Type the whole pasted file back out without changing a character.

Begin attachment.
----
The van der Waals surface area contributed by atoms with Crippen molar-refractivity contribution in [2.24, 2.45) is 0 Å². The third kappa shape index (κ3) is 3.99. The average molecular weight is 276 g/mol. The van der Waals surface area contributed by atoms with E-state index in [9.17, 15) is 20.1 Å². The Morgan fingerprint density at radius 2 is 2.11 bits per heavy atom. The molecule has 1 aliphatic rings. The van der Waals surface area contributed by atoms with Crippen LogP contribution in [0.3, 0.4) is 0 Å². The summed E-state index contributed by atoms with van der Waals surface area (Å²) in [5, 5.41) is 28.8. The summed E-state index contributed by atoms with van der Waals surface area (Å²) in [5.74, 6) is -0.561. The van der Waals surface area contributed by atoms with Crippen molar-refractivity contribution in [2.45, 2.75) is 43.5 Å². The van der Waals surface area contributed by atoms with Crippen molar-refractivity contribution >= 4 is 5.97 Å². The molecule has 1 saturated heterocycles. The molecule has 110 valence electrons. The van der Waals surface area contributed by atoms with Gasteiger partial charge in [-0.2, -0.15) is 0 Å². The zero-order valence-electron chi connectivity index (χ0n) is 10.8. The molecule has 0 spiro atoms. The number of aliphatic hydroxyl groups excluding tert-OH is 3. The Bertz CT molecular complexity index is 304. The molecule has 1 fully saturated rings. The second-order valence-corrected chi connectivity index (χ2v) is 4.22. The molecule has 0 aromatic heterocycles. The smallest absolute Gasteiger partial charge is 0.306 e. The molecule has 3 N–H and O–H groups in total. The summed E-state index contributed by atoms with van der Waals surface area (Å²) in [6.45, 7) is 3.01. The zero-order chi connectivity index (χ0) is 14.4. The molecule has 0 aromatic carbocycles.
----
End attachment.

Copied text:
The van der Waals surface area contributed by atoms with Crippen molar-refractivity contribution in [2.24, 2.45) is 0 Å². The third kappa shape index (κ3) is 3.99. The average molecular weight is 276 g/mol. The van der Waals surface area contributed by atoms with E-state index in [9.17, 15) is 20.1 Å². The Morgan fingerprint density at radius 2 is 2.11 bits per heavy atom. The molecule has 1 aliphatic rings. The van der Waals surface area contributed by atoms with Crippen LogP contribution in [0.3, 0.4) is 0 Å². The summed E-state index contributed by atoms with van der Waals surface area (Å²) in [5, 5.41) is 28.8. The summed E-state index contributed by atoms with van der Waals surface area (Å²) in [5.74, 6) is -0.561. The van der Waals surface area contributed by atoms with Crippen molar-refractivity contribution in [2.45, 2.75) is 43.5 Å². The van der Waals surface area contributed by atoms with Crippen molar-refractivity contribution >= 4 is 5.97 Å². The molecule has 1 saturated heterocycles. The molecule has 110 valence electrons. The van der Waals surface area contributed by atoms with Gasteiger partial charge in [-0.2, -0.15) is 0 Å². The zero-order valence-electron chi connectivity index (χ0n) is 10.8. The molecule has 0 spiro atoms. The number of aliphatic hydroxyl groups excluding tert-OH is 3. The Bertz CT molecular complexity index is 304. The molecule has 1 fully saturated rings. The second-order valence-corrected chi connectivity index (χ2v) is 4.22. The molecule has 0 aromatic heterocycles. The smallest absolute Gasteiger partial charge is 0.306 e. The molecule has 3 N–H and O–H groups in total. The summed E-state index contributed by atoms with van der Waals surface area (Å²) in [6.45, 7) is 3.01. The zero-order chi connectivity index (χ0) is 14.4. The molecule has 0 aromatic carbocycles.